Peggy Cidor’s round-up of city affairs.

The opening of Jerusalem aquarium has been delayed as sharks and other fish have died. (photo credit: MARC ISRAEL SELLEM)
The opening of Jerusalem aquarium has been delayed as sharks and other fish have died.
(photo credit: MARC ISRAEL SELLEM)
Unfair fair
For the last nine years, Bezalel Academy of Arts and Design graduates, particularly those with special interest in art and jewelry, have been running a fair every Friday morning on Shatz Street. The fair operates with a permit from the municipality and follows clear rules, yet it has attracted the determined opposition of the local council of the Lev Ha’ir area where the fair takes place.
Opponents of the street fair complain about noise, dirt (the participants in the fair are repeatedly accused of not cleaning up after themselves), crowding, and difficulty parking and even entering the buildings they live in. Last week things reached a boiling point with the peremptory request of a representative of the local council to stop a musician invited by the fair organizers to perform there.
The policemen who were called in determined that the musician had all the relevant permits to perform and refused to prevent the vocal artist from playing and singing. But the real issue seems to be that the businesses owners on Shatz and Bezalel streets are divided regarding the benefit of hosting the fair there. Some maintain that it increases foot traffic in the area and thus benefits their own businesses, particularly the coffee shops and restaurants.
Others claim that potential clients do not patronize their establishments, since the stalls at the fair include many items that compete with their own merchandise.
The municipality is not planning to cancel the permit.
Brave new world
The digital revolution in the city’s educational system is taking another significant step forward. Following the introduction of tablets in the junior high and high schools in the city, now it is the turn of the elementary schools.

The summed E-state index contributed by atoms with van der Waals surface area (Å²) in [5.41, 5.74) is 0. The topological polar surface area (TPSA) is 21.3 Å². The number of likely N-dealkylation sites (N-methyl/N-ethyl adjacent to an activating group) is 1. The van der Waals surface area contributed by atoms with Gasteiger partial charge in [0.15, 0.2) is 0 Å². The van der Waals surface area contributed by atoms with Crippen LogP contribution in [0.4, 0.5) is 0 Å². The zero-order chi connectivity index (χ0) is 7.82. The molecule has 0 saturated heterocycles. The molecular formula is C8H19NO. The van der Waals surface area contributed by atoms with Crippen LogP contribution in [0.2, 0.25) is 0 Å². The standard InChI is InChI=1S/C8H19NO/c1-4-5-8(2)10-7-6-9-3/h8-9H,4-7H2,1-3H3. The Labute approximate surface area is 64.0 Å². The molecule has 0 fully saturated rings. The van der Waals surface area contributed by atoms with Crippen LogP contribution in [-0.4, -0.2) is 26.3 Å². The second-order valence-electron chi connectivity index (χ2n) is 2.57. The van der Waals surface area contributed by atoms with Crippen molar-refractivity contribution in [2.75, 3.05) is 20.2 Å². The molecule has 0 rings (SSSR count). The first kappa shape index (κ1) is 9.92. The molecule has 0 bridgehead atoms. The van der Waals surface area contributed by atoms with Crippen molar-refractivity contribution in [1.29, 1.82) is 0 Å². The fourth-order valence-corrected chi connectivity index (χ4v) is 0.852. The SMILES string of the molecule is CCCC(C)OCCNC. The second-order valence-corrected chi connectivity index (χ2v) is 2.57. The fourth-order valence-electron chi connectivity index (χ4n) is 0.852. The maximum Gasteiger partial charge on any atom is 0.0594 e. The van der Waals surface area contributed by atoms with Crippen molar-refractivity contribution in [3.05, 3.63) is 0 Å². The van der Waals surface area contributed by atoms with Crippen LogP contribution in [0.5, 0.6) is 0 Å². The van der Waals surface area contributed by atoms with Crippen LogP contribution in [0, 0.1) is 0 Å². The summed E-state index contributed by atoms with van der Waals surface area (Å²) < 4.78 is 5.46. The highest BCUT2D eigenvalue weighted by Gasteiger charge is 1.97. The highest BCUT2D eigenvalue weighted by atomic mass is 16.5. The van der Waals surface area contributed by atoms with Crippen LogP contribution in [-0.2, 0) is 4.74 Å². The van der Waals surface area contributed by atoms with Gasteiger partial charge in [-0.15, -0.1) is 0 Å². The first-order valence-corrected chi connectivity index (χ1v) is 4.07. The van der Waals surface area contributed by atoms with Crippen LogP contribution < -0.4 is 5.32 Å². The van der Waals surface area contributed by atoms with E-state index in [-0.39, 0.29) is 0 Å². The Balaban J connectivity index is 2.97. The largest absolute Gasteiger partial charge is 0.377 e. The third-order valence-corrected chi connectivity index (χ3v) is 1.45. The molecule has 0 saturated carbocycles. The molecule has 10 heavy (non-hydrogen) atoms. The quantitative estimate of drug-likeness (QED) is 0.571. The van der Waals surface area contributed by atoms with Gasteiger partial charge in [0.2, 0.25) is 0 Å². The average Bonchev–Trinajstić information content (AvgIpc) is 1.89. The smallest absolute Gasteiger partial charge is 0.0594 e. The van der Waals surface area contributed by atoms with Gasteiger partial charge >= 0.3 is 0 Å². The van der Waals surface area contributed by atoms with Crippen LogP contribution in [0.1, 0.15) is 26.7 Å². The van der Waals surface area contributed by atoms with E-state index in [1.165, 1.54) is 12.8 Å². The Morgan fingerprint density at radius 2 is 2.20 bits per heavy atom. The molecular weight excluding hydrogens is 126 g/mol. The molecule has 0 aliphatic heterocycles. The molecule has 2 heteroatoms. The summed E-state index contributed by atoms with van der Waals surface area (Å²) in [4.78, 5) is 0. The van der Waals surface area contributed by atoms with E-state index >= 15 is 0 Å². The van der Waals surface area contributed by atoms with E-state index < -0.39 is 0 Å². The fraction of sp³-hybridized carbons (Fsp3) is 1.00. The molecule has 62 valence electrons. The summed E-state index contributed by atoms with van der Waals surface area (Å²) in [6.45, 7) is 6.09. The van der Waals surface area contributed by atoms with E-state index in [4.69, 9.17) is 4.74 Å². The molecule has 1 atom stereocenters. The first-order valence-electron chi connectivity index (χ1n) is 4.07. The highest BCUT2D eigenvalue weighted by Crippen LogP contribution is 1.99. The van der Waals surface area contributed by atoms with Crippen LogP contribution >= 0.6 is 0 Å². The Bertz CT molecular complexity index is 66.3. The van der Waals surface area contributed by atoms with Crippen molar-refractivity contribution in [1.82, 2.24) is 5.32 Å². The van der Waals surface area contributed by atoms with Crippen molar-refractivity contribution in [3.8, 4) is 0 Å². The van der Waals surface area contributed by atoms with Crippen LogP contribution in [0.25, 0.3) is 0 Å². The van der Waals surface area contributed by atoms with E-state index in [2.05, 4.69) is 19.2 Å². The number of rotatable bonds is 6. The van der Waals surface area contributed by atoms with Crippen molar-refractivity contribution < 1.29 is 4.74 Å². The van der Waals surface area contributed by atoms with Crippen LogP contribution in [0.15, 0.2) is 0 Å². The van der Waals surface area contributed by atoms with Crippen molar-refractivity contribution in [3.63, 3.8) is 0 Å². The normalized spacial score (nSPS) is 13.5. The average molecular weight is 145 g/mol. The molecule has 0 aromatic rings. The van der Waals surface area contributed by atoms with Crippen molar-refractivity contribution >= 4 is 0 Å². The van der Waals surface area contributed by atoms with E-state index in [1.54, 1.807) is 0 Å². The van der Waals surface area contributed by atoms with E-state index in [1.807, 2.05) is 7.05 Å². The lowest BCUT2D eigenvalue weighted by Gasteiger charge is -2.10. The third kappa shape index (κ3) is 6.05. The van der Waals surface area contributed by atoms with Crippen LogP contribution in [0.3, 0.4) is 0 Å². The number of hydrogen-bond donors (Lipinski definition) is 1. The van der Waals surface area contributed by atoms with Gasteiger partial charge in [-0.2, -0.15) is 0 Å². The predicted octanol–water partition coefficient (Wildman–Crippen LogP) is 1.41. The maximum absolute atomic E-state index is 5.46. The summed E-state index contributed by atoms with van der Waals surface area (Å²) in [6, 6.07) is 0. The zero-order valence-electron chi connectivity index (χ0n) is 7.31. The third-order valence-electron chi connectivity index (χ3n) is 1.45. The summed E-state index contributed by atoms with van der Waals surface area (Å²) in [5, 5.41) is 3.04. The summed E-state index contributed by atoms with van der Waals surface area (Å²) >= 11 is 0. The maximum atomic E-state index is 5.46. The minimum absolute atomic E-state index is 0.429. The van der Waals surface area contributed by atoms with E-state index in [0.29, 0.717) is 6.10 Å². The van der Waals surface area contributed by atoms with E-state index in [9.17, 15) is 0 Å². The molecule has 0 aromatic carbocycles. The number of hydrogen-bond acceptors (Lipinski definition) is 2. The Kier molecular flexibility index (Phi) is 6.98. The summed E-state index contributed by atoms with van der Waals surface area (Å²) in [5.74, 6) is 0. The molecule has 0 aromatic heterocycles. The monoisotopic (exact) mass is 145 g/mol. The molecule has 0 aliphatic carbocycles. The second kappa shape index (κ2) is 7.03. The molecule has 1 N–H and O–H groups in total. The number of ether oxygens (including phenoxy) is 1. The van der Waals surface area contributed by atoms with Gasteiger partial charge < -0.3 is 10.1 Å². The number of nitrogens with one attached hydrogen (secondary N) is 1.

This coming school year, all elementary schools in the Hebrew public stream (religious and secular) will be equipped with tablets for the teachers and pupils.
In addition, the municipality is launching a pilot program for the city’s public Arab sector schools, starting with 200 classes there and expanding to all of the public elementary schools there in the next couple of years.
The goal to universalize the use of tablets is part of the digital revolution in the capital’s educational system announced a few years ago by Mayor Nir Barkat, who has been the holder of the education portfolio since his first tenure. The growing role of tablets in schools has not been welcomed by all parties; some parents fear of the danger of radiation and express concern about the high expense to families (despite significant municipal participation in the cost).
However, almost everybody understands that education – like so many other aspects of life – without digital devices is not realistic anymore.
Homeless drug dealers
The municipality has decided on a radical solution to end the ongoing problem of drug dealing that has been taking place for years in the structures built for garbage cans near some of the buildings in the Neveh Ya’acov neighborhood.